I recall receiving admonishment as a child when crafting or baking, not to “throw out my mistakes.” That misshapen cookie was still edible; that cutaway construction paper scrap could be found useful in another project.
The other day while practicing, I was attempting a thorny passage up to tempo for the first time in a new piece. My fingers, seemingly having a mind of their own, followed a new finger pattern that I had not yet tried. When I got to the end of the passage, I was astonished at how well it had worked and how natural that “new” pattern felt. My “mistake” actually ended up being a better choice after all, and I decided to change my fingering to the new pattern.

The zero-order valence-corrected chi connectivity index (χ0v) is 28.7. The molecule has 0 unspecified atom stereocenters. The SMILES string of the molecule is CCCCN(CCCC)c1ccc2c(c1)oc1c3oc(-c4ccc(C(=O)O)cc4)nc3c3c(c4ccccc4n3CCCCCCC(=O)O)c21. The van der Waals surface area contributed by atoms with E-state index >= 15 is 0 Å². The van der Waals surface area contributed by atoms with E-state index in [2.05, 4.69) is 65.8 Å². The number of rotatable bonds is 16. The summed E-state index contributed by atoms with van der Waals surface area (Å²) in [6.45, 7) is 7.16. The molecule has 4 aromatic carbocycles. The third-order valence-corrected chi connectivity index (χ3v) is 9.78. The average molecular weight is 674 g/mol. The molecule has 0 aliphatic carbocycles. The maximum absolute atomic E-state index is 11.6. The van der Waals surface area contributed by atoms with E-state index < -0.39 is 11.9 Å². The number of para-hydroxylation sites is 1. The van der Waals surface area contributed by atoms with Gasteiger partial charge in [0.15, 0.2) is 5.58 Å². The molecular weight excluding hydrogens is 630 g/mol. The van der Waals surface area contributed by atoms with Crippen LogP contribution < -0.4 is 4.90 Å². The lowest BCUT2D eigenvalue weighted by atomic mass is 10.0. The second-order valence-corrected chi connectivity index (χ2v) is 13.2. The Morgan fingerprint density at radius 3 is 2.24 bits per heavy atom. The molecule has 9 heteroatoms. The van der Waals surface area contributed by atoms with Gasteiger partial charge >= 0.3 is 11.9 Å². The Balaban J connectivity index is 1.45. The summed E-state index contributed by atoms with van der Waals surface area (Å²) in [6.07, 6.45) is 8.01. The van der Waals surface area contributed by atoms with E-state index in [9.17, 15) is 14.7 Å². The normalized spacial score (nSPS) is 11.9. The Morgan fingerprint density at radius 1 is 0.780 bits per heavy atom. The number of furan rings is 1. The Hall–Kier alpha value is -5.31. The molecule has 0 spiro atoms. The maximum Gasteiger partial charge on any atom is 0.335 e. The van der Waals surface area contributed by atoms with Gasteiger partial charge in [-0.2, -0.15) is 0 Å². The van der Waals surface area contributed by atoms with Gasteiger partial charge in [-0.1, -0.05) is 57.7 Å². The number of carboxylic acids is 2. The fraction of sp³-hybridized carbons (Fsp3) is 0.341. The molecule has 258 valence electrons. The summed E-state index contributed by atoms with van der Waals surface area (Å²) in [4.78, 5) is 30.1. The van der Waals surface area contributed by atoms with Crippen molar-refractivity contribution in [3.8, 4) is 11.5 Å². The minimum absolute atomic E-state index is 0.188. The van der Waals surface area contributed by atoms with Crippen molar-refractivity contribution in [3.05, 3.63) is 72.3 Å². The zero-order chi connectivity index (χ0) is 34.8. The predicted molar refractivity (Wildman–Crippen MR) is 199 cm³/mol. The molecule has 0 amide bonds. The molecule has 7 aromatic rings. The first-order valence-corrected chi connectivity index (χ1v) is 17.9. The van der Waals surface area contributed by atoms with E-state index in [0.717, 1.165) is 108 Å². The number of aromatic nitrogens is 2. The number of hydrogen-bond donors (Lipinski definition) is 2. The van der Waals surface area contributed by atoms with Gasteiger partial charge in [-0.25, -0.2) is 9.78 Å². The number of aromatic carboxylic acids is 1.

Not all mistakes are as useful as the one described above. Most of the time, a mistake is not something that we wish to repeat. That being said, it can still provide worthwhile information, by highlighting an area of weakness that needs more practice, for example, or reminding us of where we need to focus our attention.
In either case, taking apart and considering our mistakes certainly helps make them less frustrating and makes practicing more creative and enjoyable.